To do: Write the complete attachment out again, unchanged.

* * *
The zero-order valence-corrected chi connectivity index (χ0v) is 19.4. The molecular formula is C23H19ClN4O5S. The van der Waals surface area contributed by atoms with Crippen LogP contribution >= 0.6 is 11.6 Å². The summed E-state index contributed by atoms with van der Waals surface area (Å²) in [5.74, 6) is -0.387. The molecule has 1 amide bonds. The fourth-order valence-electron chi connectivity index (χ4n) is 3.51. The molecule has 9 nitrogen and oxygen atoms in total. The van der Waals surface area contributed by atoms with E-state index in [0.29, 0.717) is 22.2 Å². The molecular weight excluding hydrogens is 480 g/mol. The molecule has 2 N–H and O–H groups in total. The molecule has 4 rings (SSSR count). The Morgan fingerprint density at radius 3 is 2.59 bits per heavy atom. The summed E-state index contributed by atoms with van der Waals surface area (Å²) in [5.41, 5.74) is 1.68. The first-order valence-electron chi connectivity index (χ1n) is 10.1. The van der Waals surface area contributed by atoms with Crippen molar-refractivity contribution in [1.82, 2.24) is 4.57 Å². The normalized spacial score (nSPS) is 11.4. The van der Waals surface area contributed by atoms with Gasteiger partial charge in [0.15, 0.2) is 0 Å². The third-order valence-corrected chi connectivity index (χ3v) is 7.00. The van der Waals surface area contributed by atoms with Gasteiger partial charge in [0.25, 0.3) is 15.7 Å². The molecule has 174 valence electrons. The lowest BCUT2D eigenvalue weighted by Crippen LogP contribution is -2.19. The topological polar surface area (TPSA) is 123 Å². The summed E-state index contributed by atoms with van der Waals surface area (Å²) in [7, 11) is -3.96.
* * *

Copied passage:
The zero-order valence-corrected chi connectivity index (χ0v) is 19.4. The molecular formula is C23H19ClN4O5S. The van der Waals surface area contributed by atoms with Crippen LogP contribution >= 0.6 is 11.6 Å². The summed E-state index contributed by atoms with van der Waals surface area (Å²) in [5.74, 6) is -0.387. The molecule has 1 amide bonds. The fourth-order valence-electron chi connectivity index (χ4n) is 3.51. The molecule has 9 nitrogen and oxygen atoms in total. The van der Waals surface area contributed by atoms with E-state index in [0.29, 0.717) is 22.2 Å². The molecular weight excluding hydrogens is 480 g/mol. The molecule has 2 N–H and O–H groups in total. The molecule has 4 rings (SSSR count). The Morgan fingerprint density at radius 3 is 2.59 bits per heavy atom. The summed E-state index contributed by atoms with van der Waals surface area (Å²) in [5.41, 5.74) is 1.68. The first-order valence-electron chi connectivity index (χ1n) is 10.1. The van der Waals surface area contributed by atoms with Crippen molar-refractivity contribution in [1.82, 2.24) is 4.57 Å². The normalized spacial score (nSPS) is 11.4. The van der Waals surface area contributed by atoms with Gasteiger partial charge in [0.15, 0.2) is 0 Å². The third-order valence-corrected chi connectivity index (χ3v) is 7.00. The van der Waals surface area contributed by atoms with Gasteiger partial charge in [0.25, 0.3) is 15.7 Å². The molecule has 174 valence electrons. The lowest BCUT2D eigenvalue weighted by Crippen LogP contribution is -2.19. The topological polar surface area (TPSA) is 123 Å². The summed E-state index contributed by atoms with van der Waals surface area (Å²) in [7, 11) is -3.96.